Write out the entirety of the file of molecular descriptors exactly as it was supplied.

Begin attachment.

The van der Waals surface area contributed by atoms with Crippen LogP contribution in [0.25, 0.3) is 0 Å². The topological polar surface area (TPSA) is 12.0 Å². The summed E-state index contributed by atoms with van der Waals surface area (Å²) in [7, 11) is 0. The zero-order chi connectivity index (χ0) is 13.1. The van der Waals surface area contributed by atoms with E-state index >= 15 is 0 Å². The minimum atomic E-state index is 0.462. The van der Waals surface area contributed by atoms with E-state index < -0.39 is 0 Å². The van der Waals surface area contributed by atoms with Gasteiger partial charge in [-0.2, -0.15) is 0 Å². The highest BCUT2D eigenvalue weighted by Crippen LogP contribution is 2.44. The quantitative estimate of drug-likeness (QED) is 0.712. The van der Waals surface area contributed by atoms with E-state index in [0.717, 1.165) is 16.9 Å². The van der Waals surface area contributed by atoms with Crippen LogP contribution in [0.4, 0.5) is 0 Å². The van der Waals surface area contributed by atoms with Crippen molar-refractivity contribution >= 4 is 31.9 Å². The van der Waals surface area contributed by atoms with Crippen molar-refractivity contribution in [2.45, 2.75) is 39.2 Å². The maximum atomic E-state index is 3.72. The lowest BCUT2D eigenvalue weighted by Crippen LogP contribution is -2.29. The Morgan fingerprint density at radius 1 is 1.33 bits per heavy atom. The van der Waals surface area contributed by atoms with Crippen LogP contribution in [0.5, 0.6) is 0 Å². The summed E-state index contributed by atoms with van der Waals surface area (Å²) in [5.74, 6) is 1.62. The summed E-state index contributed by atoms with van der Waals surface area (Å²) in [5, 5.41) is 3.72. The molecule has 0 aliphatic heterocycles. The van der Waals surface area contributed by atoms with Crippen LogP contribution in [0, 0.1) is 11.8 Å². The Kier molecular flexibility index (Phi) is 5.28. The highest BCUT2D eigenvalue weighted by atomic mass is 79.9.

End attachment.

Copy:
The van der Waals surface area contributed by atoms with Crippen LogP contribution in [0.25, 0.3) is 0 Å². The topological polar surface area (TPSA) is 12.0 Å². The summed E-state index contributed by atoms with van der Waals surface area (Å²) in [7, 11) is 0. The zero-order chi connectivity index (χ0) is 13.1. The van der Waals surface area contributed by atoms with E-state index >= 15 is 0 Å². The minimum atomic E-state index is 0.462. The van der Waals surface area contributed by atoms with E-state index < -0.39 is 0 Å². The van der Waals surface area contributed by atoms with Gasteiger partial charge in [-0.2, -0.15) is 0 Å². The highest BCUT2D eigenvalue weighted by Crippen LogP contribution is 2.44. The quantitative estimate of drug-likeness (QED) is 0.712. The van der Waals surface area contributed by atoms with E-state index in [0.717, 1.165) is 16.9 Å². The van der Waals surface area contributed by atoms with Crippen LogP contribution in [0.4, 0.5) is 0 Å². The van der Waals surface area contributed by atoms with Crippen molar-refractivity contribution >= 4 is 31.9 Å². The van der Waals surface area contributed by atoms with Crippen molar-refractivity contribution in [2.45, 2.75) is 39.2 Å². The maximum atomic E-state index is 3.72. The lowest BCUT2D eigenvalue weighted by Crippen LogP contribution is -2.29. The Morgan fingerprint density at radius 1 is 1.33 bits per heavy atom. The van der Waals surface area contributed by atoms with Crippen LogP contribution in [0.5, 0.6) is 0 Å². The summed E-state index contributed by atoms with van der Waals surface area (Å²) in [5.74, 6) is 1.62. The summed E-state index contributed by atoms with van der Waals surface area (Å²) in [5, 5.41) is 3.72. The molecule has 0 aliphatic heterocycles. The van der Waals surface area contributed by atoms with Crippen LogP contribution in [0, 0.1) is 11.8 Å². The Kier molecular flexibility index (Phi) is 5.28. The highest BCUT2D eigenvalue weighted by atomic mass is 79.9.